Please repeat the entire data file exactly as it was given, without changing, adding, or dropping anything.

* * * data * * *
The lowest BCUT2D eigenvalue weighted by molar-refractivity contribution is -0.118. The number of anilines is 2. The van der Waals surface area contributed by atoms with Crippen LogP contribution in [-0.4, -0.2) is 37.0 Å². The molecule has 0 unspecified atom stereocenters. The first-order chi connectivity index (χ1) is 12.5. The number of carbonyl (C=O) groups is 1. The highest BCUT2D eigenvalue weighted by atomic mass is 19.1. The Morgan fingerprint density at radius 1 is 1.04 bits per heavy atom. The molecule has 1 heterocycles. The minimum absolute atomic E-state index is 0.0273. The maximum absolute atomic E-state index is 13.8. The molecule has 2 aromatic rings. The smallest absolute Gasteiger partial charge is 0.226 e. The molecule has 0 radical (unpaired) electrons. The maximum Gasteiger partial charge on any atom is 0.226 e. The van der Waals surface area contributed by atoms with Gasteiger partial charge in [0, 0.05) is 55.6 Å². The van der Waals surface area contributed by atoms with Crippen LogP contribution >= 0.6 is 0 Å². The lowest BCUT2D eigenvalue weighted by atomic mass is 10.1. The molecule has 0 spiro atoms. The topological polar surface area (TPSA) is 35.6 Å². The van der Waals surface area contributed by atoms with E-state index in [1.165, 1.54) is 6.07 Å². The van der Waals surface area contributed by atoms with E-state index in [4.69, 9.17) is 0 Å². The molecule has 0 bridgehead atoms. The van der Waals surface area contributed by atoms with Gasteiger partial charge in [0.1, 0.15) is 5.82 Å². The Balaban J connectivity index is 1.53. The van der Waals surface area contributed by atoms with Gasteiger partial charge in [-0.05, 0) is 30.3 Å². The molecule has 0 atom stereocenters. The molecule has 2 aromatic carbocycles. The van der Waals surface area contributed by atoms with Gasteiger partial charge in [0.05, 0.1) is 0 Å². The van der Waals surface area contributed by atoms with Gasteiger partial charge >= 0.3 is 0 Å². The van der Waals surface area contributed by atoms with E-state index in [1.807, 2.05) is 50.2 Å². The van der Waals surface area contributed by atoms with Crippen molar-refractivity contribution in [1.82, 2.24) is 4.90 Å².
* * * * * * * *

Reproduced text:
The lowest BCUT2D eigenvalue weighted by molar-refractivity contribution is -0.118. The number of anilines is 2. The van der Waals surface area contributed by atoms with Crippen LogP contribution in [-0.4, -0.2) is 37.0 Å². The molecule has 0 unspecified atom stereocenters. The first-order chi connectivity index (χ1) is 12.5. The number of carbonyl (C=O) groups is 1. The highest BCUT2D eigenvalue weighted by atomic mass is 19.1. The Morgan fingerprint density at radius 1 is 1.04 bits per heavy atom. The molecule has 1 heterocycles. The minimum absolute atomic E-state index is 0.0273. The maximum absolute atomic E-state index is 13.8. The molecule has 2 aromatic rings. The smallest absolute Gasteiger partial charge is 0.226 e. The molecule has 0 radical (unpaired) electrons. The maximum Gasteiger partial charge on any atom is 0.226 e. The van der Waals surface area contributed by atoms with Gasteiger partial charge in [0, 0.05) is 55.6 Å². The van der Waals surface area contributed by atoms with Crippen LogP contribution >= 0.6 is 0 Å². The lowest BCUT2D eigenvalue weighted by atomic mass is 10.1. The molecule has 0 spiro atoms. The topological polar surface area (TPSA) is 35.6 Å². The van der Waals surface area contributed by atoms with E-state index in [1.165, 1.54) is 6.07 Å². The van der Waals surface area contributed by atoms with E-state index in [4.69, 9.17) is 0 Å². The molecule has 0 bridgehead atoms. The van der Waals surface area contributed by atoms with Gasteiger partial charge in [0.1, 0.15) is 5.82 Å². The Balaban J connectivity index is 1.53. The van der Waals surface area contributed by atoms with Gasteiger partial charge in [-0.05, 0) is 30.3 Å². The molecule has 0 atom stereocenters. The molecule has 2 aromatic carbocycles. The van der Waals surface area contributed by atoms with Gasteiger partial charge in [0.05, 0.1) is 0 Å². The van der Waals surface area contributed by atoms with Gasteiger partial charge >= 0.3 is 0 Å². The van der Waals surface area contributed by atoms with E-state index in [1.807, 2.05) is 50.2 Å². The van der Waals surface area contributed by atoms with Crippen molar-refractivity contribution in [1.82, 2.24) is 4.90 Å².